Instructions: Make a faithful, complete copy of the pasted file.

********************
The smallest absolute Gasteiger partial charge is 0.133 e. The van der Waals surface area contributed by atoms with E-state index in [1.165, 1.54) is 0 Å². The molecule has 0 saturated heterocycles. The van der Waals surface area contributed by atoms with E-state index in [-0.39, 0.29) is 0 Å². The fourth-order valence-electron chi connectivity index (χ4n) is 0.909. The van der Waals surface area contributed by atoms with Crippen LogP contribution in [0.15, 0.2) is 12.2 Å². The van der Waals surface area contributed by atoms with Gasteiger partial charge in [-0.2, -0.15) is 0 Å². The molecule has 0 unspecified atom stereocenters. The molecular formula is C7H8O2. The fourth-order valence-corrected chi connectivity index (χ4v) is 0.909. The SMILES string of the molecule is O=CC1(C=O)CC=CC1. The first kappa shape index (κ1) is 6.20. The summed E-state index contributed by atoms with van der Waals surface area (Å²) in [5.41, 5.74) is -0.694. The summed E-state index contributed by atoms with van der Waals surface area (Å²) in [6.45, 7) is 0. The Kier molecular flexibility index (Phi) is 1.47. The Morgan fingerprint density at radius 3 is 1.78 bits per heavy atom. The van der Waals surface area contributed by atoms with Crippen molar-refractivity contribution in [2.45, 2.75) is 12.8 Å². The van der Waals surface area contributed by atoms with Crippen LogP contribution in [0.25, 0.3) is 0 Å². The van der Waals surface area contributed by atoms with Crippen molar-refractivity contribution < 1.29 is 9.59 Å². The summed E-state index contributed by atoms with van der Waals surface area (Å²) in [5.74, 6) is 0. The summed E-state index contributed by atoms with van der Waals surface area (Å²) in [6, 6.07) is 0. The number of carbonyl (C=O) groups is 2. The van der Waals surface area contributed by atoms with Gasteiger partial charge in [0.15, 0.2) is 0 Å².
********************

The smallest absolute Gasteiger partial charge is 0.133 e. The van der Waals surface area contributed by atoms with E-state index in [1.165, 1.54) is 0 Å². The molecule has 0 saturated heterocycles. The van der Waals surface area contributed by atoms with E-state index in [-0.39, 0.29) is 0 Å². The fourth-order valence-electron chi connectivity index (χ4n) is 0.909. The van der Waals surface area contributed by atoms with Crippen LogP contribution in [0.15, 0.2) is 12.2 Å². The van der Waals surface area contributed by atoms with Gasteiger partial charge in [-0.2, -0.15) is 0 Å². The molecule has 0 unspecified atom stereocenters. The molecular formula is C7H8O2. The fourth-order valence-corrected chi connectivity index (χ4v) is 0.909. The SMILES string of the molecule is O=CC1(C=O)CC=CC1. The first kappa shape index (κ1) is 6.20. The summed E-state index contributed by atoms with van der Waals surface area (Å²) in [5.41, 5.74) is -0.694. The summed E-state index contributed by atoms with van der Waals surface area (Å²) in [6.45, 7) is 0. The Kier molecular flexibility index (Phi) is 1.47. The Morgan fingerprint density at radius 3 is 1.78 bits per heavy atom. The van der Waals surface area contributed by atoms with Crippen molar-refractivity contribution in [2.45, 2.75) is 12.8 Å². The van der Waals surface area contributed by atoms with Crippen LogP contribution in [0.25, 0.3) is 0 Å². The van der Waals surface area contributed by atoms with Crippen molar-refractivity contribution < 1.29 is 9.59 Å². The summed E-state index contributed by atoms with van der Waals surface area (Å²) in [5.74, 6) is 0. The summed E-state index contributed by atoms with van der Waals surface area (Å²) in [6, 6.07) is 0. The number of carbonyl (C=O) groups is 2. The van der Waals surface area contributed by atoms with Gasteiger partial charge in [0.15, 0.2) is 0 Å².